Monday, October 18, 2010

Charcoal Portrait

This was my second charcoal portrait class working on this portrait. I would still like to work one more class on this one. I feel like I could take this portrait further. As in the head we sculpted this weekend, I tried to keep in mind the modeling of the head. I tried to see the side planes and the planes of the nose and mouth area.
It was nice to have a male model for a change. He was easy to draw with his strong features. The model is Craig Amaral and can be reached at for modelling.

Impressionist Painting Class

Today we did an outdoor color study of a still-life. The idea was to have the colors relate to each other in such a way that there is a convincing impression of bright sunlight and shade. I tried to pick one color note for each color mass for example, I tried to find one color to represent the table in light and the table in shadow... the bowl in light and the bowl in shadow both for the inside and the outside of the bowl. Once these colors work well together to describe the outdoor light, subtle colors can be added to better describe how the light varies in these masses. I am told that this is the opposite of how the old Impressionist master such as Monet would work. They would build up little impressions of light and build up the masses with them. We build the masses first and them model them with subtle impressions of color. John Ebersberger is my teacher for this class and his beautiful Impressionist paintings can be seen on his website. Just click on his name to follow the link.

Planes of the Head

This is one of the main reasons that I came to study in Annapolis. I wanted to understand the planes of the human head better so that I could have a better understanding to my approach of portraits. This is the result of three days of study and work. When the life size heads were completed we started smaller models just to go over one more time the basic structure of the head. I loved this class and even though it was a grooling three days 9 AM to 4PM I was sad when it was over. I would recommend my instructor, Rick Casali, to anyone who wants to learn human anatomy for artists. The last photo show Rick with the remains of the day!

Thursday, October 14, 2010


I am starting to understand charcoal a little bit. Here are the most recent class studies. I am learning how to approach it and I am also starting to appreciate its properties.

Still, I always feel that I would like to finish it if I was given the time. Class is only a few hours and the time flies by.

Tuesday, October 12, 2010

Pastel Portrait Class

I started a pastel portrait today in class. We worked on them for about 2 hours out of the three hour class. working from the live models is the best way to go. I still am trying to figure out how the pastels work and I am forever thinking of how it would be easier in oils but then I would not be learning pastels! We will have two more classes to work from this model. she is much more beautiful in real life and I hope to try to capture a little of that before I am done. All of these starts are good for me but I would like to make a finished work. That will come in time.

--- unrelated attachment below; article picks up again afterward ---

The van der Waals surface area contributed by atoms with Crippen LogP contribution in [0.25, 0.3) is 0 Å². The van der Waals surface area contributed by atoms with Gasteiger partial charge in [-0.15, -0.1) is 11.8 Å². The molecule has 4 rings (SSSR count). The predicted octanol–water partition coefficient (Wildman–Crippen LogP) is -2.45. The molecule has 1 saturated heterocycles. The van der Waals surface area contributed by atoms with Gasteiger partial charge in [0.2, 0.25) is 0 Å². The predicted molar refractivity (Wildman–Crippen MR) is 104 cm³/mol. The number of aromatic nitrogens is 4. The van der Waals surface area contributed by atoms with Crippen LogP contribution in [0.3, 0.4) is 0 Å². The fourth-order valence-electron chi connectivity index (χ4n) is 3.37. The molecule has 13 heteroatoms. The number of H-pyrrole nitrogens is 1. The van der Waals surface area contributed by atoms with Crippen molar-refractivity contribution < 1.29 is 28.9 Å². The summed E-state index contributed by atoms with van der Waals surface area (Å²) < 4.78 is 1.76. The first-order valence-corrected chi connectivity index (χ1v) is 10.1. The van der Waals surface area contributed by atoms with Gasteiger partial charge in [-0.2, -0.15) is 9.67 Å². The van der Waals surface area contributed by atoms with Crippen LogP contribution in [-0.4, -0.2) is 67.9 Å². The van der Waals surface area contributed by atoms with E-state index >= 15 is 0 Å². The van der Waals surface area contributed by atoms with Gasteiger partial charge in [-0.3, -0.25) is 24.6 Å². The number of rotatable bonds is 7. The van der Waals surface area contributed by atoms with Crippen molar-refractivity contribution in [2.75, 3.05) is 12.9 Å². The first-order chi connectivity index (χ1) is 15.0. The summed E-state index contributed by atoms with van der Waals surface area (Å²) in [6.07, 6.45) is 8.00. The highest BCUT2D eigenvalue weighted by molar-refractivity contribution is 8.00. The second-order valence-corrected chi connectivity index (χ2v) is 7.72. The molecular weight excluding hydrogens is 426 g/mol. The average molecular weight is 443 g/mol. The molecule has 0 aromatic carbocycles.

Monday, October 11, 2010

Charcoal Portrait Class

I think that charcoal is nice to work with in the way that you can move it around and change it easily so in that way it is similar to oils. We had a model named Craig and we also had a female model. I don't often get the chance to have a man sit for me so I chose the man. Rick Casali, our teacher, walked us through the process. We are half way through and he has asked the same models to come back next Monday so that we can finish them. I had just started working on the shading so it will be good to have Craig sit for us again.

Friday, October 8, 2010

Today was a day for studying the back of a statue or two.

In figure painting class we started out with a statue. We will have a live model next week! First we used charcoal to study the subject, then we removed almost all the charcoal leaving a ghost image. Then we painted the light and dark of the back ground and the light and dark of the object. That is how we are to start the live figure model, too. It was fun and I learned a lot but the three hours went by like 15 minutes! It was so fast! I wished that I had more time to work on it but it was great anyway.

Sunday, October 3, 2010

Getting the Basics!

I am studying in Annapolis. Being basically self taught, I feel that I have a lot of gaps in my art education. I decided to fill them in! Here are a few examples of what my studies look like.

This block study is from drawing class. My teacher, Andree Tullier is great at teaching the tools needed to draw freehand. We measure angles and distances with a straight thin stick or paintbrush handle. With these blocks we also studied tones using a six tone scale that we placed on the edge of our drawings.

In figure drawing, we are learning to look "inside" the body for the rib cage and pelvis. We try to find the "long lines" and we observe the slant of the shoulders, mid-section and hips. We learn to look at the flow of the human body because it truly is amazing the way the muscles flow together.

In Pastel Portraiture we are learning about the planes of the head and how to describe these in pastel. This class is very difficult for me because I have very little experience with pastels. They are very messy and wonderful in the way that their colors just jump out. I think once I learn how to handle the medium, I will love creating pastel portraits. This portrait is about half way done. I hope that the model can sit for me again.